• If you’re planning to share the same library with differing brands of portable music players, I suggest sticking to the MP3 format. Then again, you probably already knew that.

Why MediaMonkey?

It’s free. It’s easy to use. It plays most any file type. Best of all, it supports multiple types of MP3 players, including my wife’s iPod and my Sandisk Fuze.

Set Up The Host PC (Server)

Shared Music folderAs mentioned above, one computer should serve as the host for the music library files. The first thing we need to do is choose a place to store all the files. In my case, I’m using D:\Shared Music on the host computer. Adjust your path accordingly.

Network Shares

No matter what folder you choose, you need to set it as a network share with READ and WRITE privileges. Instructions will vary slightly depending on the specific operating system, but start by right-clicking the folder and looking for a Share option.

A quick note about User Accounts: unless you want to open up read/write permissions for everyone on the network (a bad idea), you should have a User Account for each client that will log into the shared folder over the network. For instance, I’m setting up my wife’s computer as the host, so I need to make sure that I’ve set up a username and password for myself on her computer. Make sense?

On XP Pro, click Share this folder, then hit the Permissions button. If you don’t feel like giving Everyone full control, click Add –> Advanced –> Find Now to bring up a list of potential Users. Find the User Account for the desired client and click OK twice. For that selected User, click the Full Control option.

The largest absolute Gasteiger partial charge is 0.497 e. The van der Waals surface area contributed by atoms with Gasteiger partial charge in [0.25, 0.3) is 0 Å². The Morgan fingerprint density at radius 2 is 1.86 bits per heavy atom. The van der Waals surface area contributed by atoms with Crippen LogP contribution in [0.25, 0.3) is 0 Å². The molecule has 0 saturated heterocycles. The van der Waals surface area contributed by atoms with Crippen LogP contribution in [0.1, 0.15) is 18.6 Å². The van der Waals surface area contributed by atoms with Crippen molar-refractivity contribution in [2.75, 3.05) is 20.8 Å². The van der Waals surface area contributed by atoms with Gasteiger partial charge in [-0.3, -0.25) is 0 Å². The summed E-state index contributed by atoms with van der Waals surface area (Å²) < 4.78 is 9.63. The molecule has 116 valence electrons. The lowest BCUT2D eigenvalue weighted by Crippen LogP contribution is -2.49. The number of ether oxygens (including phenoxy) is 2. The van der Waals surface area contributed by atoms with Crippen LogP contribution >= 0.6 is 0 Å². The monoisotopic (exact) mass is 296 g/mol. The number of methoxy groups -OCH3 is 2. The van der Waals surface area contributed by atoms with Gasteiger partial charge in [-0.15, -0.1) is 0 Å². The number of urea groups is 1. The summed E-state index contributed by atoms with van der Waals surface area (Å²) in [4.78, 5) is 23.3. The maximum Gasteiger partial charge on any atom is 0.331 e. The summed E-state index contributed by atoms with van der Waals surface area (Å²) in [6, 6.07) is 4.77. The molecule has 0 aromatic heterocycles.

Vista - Share Folder On Vista/Server 2008, when the File Sharing window pops up, simply choose the desired client user from the drop-down list. Set the permissions to Co-owner to make sure they have full read/write privileges.

After you’ve set permissions accordingly, make sure you can connect to that network share from the client computer! Try adding and deleting a test file. If everything works, continue to the next section.

Hidden Folders and MediaMonkey Configuration

You can download the free version of MediaMonkey here. Once it’s installed, we need to make a few configuration changes. The files that we need to edit are hidden from the default operating system view, so before you continue, you must enable hidden files and folders.

XP - Folder Options On Windows XP, open any Explorer folder (such as My Documents), go to the Tools menu –> Folder Options. Switch to the View tab, and click the button next to Show hidden files and folders.